Hong Kong Countryside Needs You!

Grassroots support for conservation is building, and surely now ahead of the government, and especially developers who too often seem out of touch with our changing society

Grassroots support for conservation in Hong Kong is building, and surely now ahead of the government, and especially developers who too often seem out of touch with our changing society

You may have seen news of the plastic pellets spill, which happened as six container loads of plastic pellets were tossed off a freighter during Typhoon Vicente on the night of 23 July 2012. Maybe you were among the thousands of people who took part in the many beach cleanups in response to the spill.

Though the pellet spill itself was not a disaster for Hong Kong’s marine environment – which already suffers greatly from chemical pollution, dredging, over-fishing, reclamation projects and an unrelenting onslaught by plastic debris – the response seems of huge significance. I’ve been astonished to see and read of so many people coming out to fill bags with pellets and other waste, as well as sift through sand to pick out pellets. This response is unprecedented, and [at the time I hoped] may prove a milestone in environmental protection in Hong Kong.

I’ve been in Hong Kong since 1987, and always been strongly interested and involved in local conservation. Over the years, I’ve witnessed environmental changes for the worse, especially at sea; but also noted a great change in people’s attitudes to our natural environment, and willingness to support conservation.

I remember that as I arrived in the late 1980s, there were commentaries indicating that many Hong Kong people were only recently coming to regard Hong Kong as their home – instead of a place they passed through on the way from mainland China to a life overseas. There was nature conservation, but it was mostly “high level”, such as initiated by the government, and WWF Hong Kong managing Mai Po Marshes Nature Reserve, and with no great grassroots participation that I recall.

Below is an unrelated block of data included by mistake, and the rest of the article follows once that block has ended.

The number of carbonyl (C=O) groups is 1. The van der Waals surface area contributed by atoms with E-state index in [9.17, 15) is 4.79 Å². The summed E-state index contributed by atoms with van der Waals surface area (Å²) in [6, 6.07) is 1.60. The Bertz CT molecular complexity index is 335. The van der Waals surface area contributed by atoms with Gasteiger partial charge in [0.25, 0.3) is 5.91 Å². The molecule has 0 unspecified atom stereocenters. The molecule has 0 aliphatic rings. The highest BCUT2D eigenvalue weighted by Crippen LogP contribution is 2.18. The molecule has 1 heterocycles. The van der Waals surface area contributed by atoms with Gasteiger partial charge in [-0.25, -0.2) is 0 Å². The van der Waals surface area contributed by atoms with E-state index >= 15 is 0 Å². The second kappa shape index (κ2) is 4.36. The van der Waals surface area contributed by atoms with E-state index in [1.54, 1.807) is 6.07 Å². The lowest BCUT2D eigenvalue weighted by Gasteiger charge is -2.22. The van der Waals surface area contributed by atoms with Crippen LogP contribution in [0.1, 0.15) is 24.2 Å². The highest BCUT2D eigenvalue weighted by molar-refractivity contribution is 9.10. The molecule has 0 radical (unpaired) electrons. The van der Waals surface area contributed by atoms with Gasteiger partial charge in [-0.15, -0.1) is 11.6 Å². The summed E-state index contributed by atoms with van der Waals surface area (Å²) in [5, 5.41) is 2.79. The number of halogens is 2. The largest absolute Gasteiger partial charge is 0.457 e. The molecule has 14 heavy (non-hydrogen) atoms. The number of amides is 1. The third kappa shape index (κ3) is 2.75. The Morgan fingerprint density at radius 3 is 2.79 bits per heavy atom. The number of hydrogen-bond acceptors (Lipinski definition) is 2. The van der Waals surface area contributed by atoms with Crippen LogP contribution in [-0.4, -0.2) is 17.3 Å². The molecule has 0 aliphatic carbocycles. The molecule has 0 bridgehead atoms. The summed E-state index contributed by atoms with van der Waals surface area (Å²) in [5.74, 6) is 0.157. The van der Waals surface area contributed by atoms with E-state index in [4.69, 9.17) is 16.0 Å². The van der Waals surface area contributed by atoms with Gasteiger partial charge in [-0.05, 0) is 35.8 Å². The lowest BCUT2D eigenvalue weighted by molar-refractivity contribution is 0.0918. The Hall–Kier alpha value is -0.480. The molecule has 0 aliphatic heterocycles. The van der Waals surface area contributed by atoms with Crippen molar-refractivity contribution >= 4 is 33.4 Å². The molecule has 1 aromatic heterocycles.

During the 1990s, there was news of potential development work that could threaten Ham Tin, at Tai Long Wan, Sai Kung. This prompted an initiative by Friends of the Earth, which prepared a statement with signatures from several green groups and concerned individuals – helping lead to the Town Planning Board establishing a Development Permission Area, effectively halting whatever the potential development may have been.

Also at the end of the 1990s and early last decade, the KCRC planned to build the Lok Ma Chau Spur Line across Long Valley, Hong Kong’s last and largest agricultural wetland. Yet Long Valley is excellent for birds, including species that are rare in Hong Kong, and the Hong Kong Birdwatching Society spearheaded a campaign to protect the site. This included courtroom “battles”, and attracted considerable media attention – leading to extensive public support for protecting Long Valley and its birdlife, even though most people had never been there. Eventually, the KCRC relented, and built a tunnel beneath Long Valley, which survives today, albeit its future is not secure.

Hong Kong people’s interest and participation in conservation has increased since the Long Valley case.